FIG. 9 is a horizontal section similar to FIG. 8 and shows the door in almost closed position with the auxiliary door closing means being activated to aid in the final closing movement to cause the door to make an airtight seal with the door frame.

FIG. 10 is a horizontal section similar to FIG. 9 and shows the auxiliary door closing means at about the end of its operation and ready to be moved into inoperative position.

DESCRIPTION OF THE PREFERRED EMBODIMENT In carrying out my invention, I make use of a refrigerated display cabinet A, shown in all of the Figures, and this display cabinet or refrigerator has an arcuate'shaped door B. My invention pertains to the novel mechanism for opening and closing the door B. Although I have shown an arcuate door that is rotated about an axis when moving it into open and closed position, it is possible to have a flat door that can be opened and closed by sliding it in the plane of the door. FIGS. 2 and 4 show the display refrigerator provided with a plurality of circular display shelves C, all being mounted on a vertical shaft D that is rotatably supported in the refrigerator A. The parts thus far described are of standard construction and need no further description.

The door opening in the front wall I of the display refrigerator A is arcuate in shape along its top and bottom edges 2, and the opening has vertical side edges 3, see FIGS. 1, 4 and 5. A rubber-sealing strip 4 extends around all four edges of the door opening and this strip will be contacted by the door B, when the latter is closed.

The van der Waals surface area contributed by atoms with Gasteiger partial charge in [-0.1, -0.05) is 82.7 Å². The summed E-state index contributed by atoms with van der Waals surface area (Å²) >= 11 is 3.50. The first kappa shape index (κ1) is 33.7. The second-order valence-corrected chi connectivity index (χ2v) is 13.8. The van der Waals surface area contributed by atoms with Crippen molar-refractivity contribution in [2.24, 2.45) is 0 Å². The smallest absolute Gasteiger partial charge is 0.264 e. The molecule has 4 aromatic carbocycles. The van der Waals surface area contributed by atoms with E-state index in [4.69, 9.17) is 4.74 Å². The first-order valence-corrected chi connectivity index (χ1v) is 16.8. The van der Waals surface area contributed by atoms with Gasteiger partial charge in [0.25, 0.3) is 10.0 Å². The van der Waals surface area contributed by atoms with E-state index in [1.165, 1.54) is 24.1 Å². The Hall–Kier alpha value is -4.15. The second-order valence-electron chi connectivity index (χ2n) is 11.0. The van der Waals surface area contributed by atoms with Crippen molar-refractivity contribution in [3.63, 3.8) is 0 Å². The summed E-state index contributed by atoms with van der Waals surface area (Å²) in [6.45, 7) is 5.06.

I will now describe the novel mechanism for opening and closing the refrigerator door B. A baseplate E, preferably made of metal and of the shape shown in FIGS. 5 to 9 inclusive, is secured to the bottom of the refrigerator. This baseplate has a bearing, not shown, for rotatably supporting the lower end of the vertical shelf-supporting shaft D. Another bearing, now shown, rotatably supports the upper end of the vertical shaft. The circular shelves C are adjustable and keyed to the shaft so as to be rotated thereby. The axial center of the shaft is shown by the dot 6 in FIGS. 5 to 9 inclusive.

The arcuate door B is supported by a rotatable door-supporting member F and the center 5 for the arc of the door is spaced to the left of the axis 6 for the vertical shaft D, see FIG. 5. The are for the door opening 4 also has the same center 5. The member F, freely rotates about the vertical shaft D and since the center 5 for the arcuate door B is spaced to the left of the shaft axis 6 in FIG. 5 when the door is closed, a clockwise rotation of the member F and the door B for opening the door will cause the door to move inwardly and away from the doorsealing strip 4 during this do0r-opening movement. FIG. 7 shows the door B fully opened and it will be noted that the center 5 for the arc of the door has rotated to a new position with respect to the axis 6 of the vertical shaft D. The member F supports the lower edge of the door. A similar member, now shown, can support the top of the door.